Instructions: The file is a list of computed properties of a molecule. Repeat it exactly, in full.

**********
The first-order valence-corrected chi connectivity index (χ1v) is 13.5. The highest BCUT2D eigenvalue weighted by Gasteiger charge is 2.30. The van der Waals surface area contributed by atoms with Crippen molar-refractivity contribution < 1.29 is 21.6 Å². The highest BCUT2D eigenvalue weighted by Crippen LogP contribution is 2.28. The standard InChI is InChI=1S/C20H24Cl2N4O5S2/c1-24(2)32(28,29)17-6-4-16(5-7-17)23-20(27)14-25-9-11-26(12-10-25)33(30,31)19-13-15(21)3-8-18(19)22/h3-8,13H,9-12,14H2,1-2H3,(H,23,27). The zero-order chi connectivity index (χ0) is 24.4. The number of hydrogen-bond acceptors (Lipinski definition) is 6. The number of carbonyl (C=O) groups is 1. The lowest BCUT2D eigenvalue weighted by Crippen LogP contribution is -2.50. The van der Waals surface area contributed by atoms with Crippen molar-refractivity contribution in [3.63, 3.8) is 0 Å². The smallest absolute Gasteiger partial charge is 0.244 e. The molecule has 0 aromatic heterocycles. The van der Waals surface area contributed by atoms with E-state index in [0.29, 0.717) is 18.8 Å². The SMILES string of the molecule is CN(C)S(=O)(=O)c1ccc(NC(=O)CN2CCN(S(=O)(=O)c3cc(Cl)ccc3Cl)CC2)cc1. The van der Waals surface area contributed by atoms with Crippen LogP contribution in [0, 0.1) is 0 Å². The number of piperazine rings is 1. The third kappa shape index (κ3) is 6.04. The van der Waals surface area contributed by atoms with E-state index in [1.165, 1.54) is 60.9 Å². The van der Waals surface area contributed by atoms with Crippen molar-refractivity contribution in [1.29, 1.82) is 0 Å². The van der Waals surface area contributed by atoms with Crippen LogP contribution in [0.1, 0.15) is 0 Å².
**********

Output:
The first-order valence-corrected chi connectivity index (χ1v) is 13.5. The highest BCUT2D eigenvalue weighted by Gasteiger charge is 2.30. The van der Waals surface area contributed by atoms with Crippen molar-refractivity contribution < 1.29 is 21.6 Å². The highest BCUT2D eigenvalue weighted by Crippen LogP contribution is 2.28. The standard InChI is InChI=1S/C20H24Cl2N4O5S2/c1-24(2)32(28,29)17-6-4-16(5-7-17)23-20(27)14-25-9-11-26(12-10-25)33(30,31)19-13-15(21)3-8-18(19)22/h3-8,13H,9-12,14H2,1-2H3,(H,23,27). The zero-order chi connectivity index (χ0) is 24.4. The number of hydrogen-bond acceptors (Lipinski definition) is 6. The number of carbonyl (C=O) groups is 1. The lowest BCUT2D eigenvalue weighted by Crippen LogP contribution is -2.50. The van der Waals surface area contributed by atoms with Crippen molar-refractivity contribution in [3.63, 3.8) is 0 Å². The smallest absolute Gasteiger partial charge is 0.244 e. The molecule has 0 aromatic heterocycles. The van der Waals surface area contributed by atoms with E-state index in [0.29, 0.717) is 18.8 Å². The SMILES string of the molecule is CN(C)S(=O)(=O)c1ccc(NC(=O)CN2CCN(S(=O)(=O)c3cc(Cl)ccc3Cl)CC2)cc1. The van der Waals surface area contributed by atoms with Crippen LogP contribution in [0, 0.1) is 0 Å². The number of piperazine rings is 1. The third kappa shape index (κ3) is 6.04. The van der Waals surface area contributed by atoms with E-state index in [1.165, 1.54) is 60.9 Å². The van der Waals surface area contributed by atoms with Crippen molar-refractivity contribution in [1.29, 1.82) is 0 Å². The van der Waals surface area contributed by atoms with Crippen LogP contribution in [0.1, 0.15) is 0 Å².